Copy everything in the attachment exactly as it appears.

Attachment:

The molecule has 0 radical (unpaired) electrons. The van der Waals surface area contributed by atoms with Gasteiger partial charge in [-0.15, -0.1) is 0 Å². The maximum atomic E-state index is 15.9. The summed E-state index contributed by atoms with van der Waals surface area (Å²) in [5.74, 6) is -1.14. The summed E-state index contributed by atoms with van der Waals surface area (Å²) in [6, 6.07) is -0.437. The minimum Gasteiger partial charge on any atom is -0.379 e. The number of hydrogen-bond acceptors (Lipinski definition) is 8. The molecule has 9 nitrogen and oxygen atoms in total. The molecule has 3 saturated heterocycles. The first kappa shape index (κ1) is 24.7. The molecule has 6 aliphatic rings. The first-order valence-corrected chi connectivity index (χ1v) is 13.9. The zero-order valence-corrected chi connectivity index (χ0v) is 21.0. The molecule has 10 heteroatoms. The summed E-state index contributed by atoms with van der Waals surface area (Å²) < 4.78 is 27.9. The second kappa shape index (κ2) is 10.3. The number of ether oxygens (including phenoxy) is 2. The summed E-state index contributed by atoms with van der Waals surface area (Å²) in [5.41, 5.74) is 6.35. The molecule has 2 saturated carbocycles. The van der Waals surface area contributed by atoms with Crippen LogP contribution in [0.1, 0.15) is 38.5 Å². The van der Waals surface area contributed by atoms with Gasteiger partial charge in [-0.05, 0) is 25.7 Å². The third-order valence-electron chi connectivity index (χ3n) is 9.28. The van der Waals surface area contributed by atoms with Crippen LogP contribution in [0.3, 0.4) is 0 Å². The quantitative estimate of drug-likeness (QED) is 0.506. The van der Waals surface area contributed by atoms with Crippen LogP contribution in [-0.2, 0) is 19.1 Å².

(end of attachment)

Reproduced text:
The molecule has 0 radical (unpaired) electrons. The van der Waals surface area contributed by atoms with Gasteiger partial charge in [-0.15, -0.1) is 0 Å². The maximum atomic E-state index is 15.9. The summed E-state index contributed by atoms with van der Waals surface area (Å²) in [5.74, 6) is -1.14. The summed E-state index contributed by atoms with van der Waals surface area (Å²) in [6, 6.07) is -0.437. The minimum Gasteiger partial charge on any atom is -0.379 e. The number of hydrogen-bond acceptors (Lipinski definition) is 8. The molecule has 9 nitrogen and oxygen atoms in total. The molecule has 3 saturated heterocycles. The first kappa shape index (κ1) is 24.7. The molecule has 6 aliphatic rings. The first-order valence-corrected chi connectivity index (χ1v) is 13.9. The zero-order valence-corrected chi connectivity index (χ0v) is 21.0. The molecule has 10 heteroatoms. The summed E-state index contributed by atoms with van der Waals surface area (Å²) < 4.78 is 27.9. The second kappa shape index (κ2) is 10.3. The number of ether oxygens (including phenoxy) is 2. The summed E-state index contributed by atoms with van der Waals surface area (Å²) in [5.41, 5.74) is 6.35. The molecule has 2 saturated carbocycles. The van der Waals surface area contributed by atoms with Crippen LogP contribution in [0.1, 0.15) is 38.5 Å². The van der Waals surface area contributed by atoms with Gasteiger partial charge in [-0.05, 0) is 25.7 Å². The third-order valence-electron chi connectivity index (χ3n) is 9.28. The van der Waals surface area contributed by atoms with Crippen LogP contribution in [0.3, 0.4) is 0 Å². The quantitative estimate of drug-likeness (QED) is 0.506. The van der Waals surface area contributed by atoms with Crippen LogP contribution in [-0.2, 0) is 19.1 Å².